ð1Þ

The changes in effluent properties during the period of the experiment were monitored (Fig. 2). The effluent’s sodium absorption ratio (SAR), calculated from: Naþ ðmeq L1 Þ ð2Þ SAR ¼ rffiffiffiffiffiffiffiffiffiffiffiffiffiffiffiffiffiffiffiffiffiffiffiffiffiffiffiffiffiffiffiffiffiffiffiffiffiffiffiffiffiffiffiffiffiffiffiffiffiffiffiffiffiffiffiffiffiffiffiffiffiffiffiffiffiffiffi Ca2þ ðmeq L1 Þ þ M g 2þ ðmeq L1 Þ 2 and EC have both remained low (1.3Y2.2 and 3.0Y3.6 dS mj1, respectively) throughout the period, indicating the effluent’s suitability for irrigation. The exchangeable sodium percentage of the soil was also determined and reported elsewhere (Valencia-Gica, 2007) to assess the impact of effluent application on sodium accumulation.

Laboratory Analyses Total nitrogen in the soil was determined following the micro-Kjeldahl method (Bremner and Mulvaney, 1982). Extractable P in soils was analyzed following the Olsen (Olsen et al., 1954; Olsen and Sommers, 1982), Modified Truog (Hue et al., 1997), and hydrochloric acid (HCl) (Guo et al., 2000) * 2010 Lippincott Williams & Wilkins

FIG. 4. Soil solution total phosphorus collected at 15- to 100-cm depths from plots irrigated with dairy effluent at the high rate, Waianae, O’ahu, HI. †Summer average rate was 23 mm dj1 and winter average rate was 16 mm dj1; ‡Summer average rate was 6 mm dj1 and winter average rate was 5 mm dj1. www.soilsci.com

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nitrogen following the modified procedure of Technicon’s Industrial Method No. 376-75W of August 21, 1975 (Technicon, 1977).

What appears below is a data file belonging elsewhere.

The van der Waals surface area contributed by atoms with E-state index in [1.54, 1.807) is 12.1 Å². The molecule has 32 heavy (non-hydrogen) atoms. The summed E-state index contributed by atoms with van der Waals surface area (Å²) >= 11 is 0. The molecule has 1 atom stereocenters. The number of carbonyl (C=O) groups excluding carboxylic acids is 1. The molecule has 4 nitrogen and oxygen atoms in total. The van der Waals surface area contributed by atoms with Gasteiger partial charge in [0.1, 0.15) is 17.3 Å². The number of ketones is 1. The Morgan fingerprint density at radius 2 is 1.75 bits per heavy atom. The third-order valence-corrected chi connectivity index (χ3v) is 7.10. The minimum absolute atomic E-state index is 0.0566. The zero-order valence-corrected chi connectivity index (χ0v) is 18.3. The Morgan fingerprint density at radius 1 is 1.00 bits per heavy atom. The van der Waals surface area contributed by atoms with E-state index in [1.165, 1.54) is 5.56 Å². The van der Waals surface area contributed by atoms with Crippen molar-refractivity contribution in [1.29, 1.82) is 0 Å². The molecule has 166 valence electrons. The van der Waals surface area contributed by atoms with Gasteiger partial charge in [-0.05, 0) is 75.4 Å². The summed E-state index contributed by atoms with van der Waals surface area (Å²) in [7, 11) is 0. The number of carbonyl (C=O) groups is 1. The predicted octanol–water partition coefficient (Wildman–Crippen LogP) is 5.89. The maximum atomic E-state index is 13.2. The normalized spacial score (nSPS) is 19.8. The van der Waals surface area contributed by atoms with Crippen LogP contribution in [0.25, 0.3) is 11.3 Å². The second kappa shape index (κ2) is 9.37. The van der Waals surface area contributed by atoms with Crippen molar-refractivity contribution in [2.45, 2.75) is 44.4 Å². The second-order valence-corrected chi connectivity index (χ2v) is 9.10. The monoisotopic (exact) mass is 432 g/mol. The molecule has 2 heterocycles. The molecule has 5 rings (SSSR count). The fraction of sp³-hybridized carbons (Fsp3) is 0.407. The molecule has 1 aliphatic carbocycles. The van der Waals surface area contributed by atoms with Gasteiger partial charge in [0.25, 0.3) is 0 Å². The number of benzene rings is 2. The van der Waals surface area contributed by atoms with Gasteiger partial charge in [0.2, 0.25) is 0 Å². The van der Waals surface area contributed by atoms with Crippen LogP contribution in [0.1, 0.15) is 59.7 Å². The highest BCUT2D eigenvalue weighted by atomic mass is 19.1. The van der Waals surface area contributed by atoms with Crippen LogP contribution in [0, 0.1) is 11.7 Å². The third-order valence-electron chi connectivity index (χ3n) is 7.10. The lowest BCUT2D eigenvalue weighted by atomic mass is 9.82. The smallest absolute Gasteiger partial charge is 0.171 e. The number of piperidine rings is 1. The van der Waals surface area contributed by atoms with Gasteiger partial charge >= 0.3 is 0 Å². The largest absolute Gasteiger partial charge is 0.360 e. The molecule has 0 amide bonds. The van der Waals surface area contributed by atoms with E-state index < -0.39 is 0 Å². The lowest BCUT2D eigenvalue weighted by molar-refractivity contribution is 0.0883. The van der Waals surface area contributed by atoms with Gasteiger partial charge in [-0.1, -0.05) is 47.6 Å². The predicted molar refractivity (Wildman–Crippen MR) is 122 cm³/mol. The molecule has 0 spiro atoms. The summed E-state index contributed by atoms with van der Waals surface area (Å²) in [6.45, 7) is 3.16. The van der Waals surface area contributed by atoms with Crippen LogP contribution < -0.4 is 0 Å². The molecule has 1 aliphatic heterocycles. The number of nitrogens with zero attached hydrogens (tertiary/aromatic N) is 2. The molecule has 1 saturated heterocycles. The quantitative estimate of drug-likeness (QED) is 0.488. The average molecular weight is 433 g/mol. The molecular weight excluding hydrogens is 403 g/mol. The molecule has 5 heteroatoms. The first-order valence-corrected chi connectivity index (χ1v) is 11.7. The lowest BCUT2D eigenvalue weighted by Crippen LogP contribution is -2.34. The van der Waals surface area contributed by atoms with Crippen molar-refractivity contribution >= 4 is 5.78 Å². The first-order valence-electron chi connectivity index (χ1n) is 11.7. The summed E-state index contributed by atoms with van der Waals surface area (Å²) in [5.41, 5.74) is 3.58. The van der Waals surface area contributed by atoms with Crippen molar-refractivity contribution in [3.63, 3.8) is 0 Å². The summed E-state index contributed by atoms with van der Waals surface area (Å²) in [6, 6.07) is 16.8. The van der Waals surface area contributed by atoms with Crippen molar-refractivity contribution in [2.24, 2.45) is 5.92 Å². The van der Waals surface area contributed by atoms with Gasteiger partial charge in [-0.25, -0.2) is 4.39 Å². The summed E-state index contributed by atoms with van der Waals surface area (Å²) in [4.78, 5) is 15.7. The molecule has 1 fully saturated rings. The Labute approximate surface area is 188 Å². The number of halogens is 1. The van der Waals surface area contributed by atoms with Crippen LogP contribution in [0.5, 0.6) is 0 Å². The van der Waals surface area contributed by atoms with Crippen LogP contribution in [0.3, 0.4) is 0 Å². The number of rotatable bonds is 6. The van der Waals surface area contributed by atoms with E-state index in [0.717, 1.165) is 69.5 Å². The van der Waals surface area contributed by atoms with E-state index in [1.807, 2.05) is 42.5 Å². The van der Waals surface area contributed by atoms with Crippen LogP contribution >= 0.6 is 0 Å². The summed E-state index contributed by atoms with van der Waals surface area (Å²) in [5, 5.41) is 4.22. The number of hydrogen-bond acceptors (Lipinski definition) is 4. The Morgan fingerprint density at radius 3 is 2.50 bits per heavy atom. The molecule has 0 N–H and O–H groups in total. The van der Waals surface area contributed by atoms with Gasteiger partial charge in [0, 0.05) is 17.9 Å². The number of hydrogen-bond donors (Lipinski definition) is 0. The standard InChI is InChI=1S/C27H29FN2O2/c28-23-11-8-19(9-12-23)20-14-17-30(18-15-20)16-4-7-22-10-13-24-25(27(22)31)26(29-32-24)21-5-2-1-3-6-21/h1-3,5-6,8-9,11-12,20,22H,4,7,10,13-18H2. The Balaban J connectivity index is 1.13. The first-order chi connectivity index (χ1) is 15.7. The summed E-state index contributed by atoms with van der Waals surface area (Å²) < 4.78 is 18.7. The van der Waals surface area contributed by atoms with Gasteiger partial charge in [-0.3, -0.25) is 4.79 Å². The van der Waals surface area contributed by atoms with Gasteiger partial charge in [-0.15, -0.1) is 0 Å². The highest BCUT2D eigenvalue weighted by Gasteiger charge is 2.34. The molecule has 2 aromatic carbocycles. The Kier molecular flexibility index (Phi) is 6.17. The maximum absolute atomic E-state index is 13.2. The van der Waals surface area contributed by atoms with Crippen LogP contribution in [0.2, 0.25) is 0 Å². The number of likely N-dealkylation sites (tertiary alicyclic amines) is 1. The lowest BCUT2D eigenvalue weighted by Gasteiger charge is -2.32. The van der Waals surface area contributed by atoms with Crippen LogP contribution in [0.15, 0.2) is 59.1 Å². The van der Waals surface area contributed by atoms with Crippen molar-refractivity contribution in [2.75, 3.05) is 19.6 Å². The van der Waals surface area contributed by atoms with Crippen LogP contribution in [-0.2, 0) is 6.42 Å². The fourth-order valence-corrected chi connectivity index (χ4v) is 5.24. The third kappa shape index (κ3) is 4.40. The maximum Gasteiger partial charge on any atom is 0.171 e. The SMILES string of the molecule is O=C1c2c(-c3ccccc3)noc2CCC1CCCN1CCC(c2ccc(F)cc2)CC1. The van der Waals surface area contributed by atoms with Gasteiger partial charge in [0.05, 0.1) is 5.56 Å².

Data Analysis The system operated continuously for more than 4 years (2004Y2008), but data collection and analysis were done only during a 2-year (2004Y2006) period because of funding constraints. This study used the SAS program in analyzing data from incomplete block designs of the augmented type (Federer, 2005) and in quantifying trends over time using repeated-measures analysis (SAS Inst., 2004). Best subset procedures were conducted using MINITAB 14.13 (Minitab Inc., 2004) and the main treatments, interaction effects, and the dynamics in yield, soil, and soil solution P (reduced model) were analyzed with repeatedmeasures analysis of variance using an autoregressive firstorder covariance structure provided by PROC MIXED SAS 9.1 software (SAS Institute, 2004). Means were compared using the least significant difference (LSD). Data were plotted using SigmaPlot 9.0 (SYSTAT Software Inc., 2004). To facilitate the data analysis and discussion, the Btime[ variable was used to refer to sampling dates that corresponded to the varying amount of effluent irrigation over time at each of the two irrigation rates.

RESULTS Dry Matter Production The tropical grasses irrigated with effluent exhibited relatively slow growth rates during the first 15 to 20 days, after

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which these species grew rapidly (data not shown). Most of these grasses produced large amounts of dry matter with effluent irrigation (Fig. 2) that compared well with or were higher than those commonly reported in the literature for these species. California grass receiving the 2.0 ETp effluent irrigation rate (57 Mg haj1 yearj1) outyielded Stargrass, receiving 0.5 and 2.0 ETp effluent irrigation rates (35Y40 Mg dry matter haj1 yearj1) (P G 0.01). Banagrass irrigated at 0.5 ETp and 2.0 ETp effluent irrigation rates produced the second highest dry matter (51Y53 Mg haj1 yearj1), which were significantly different from dry matter yields of Suerte grass irrigated at those rates (38Y40 Mg haj1 yearj1).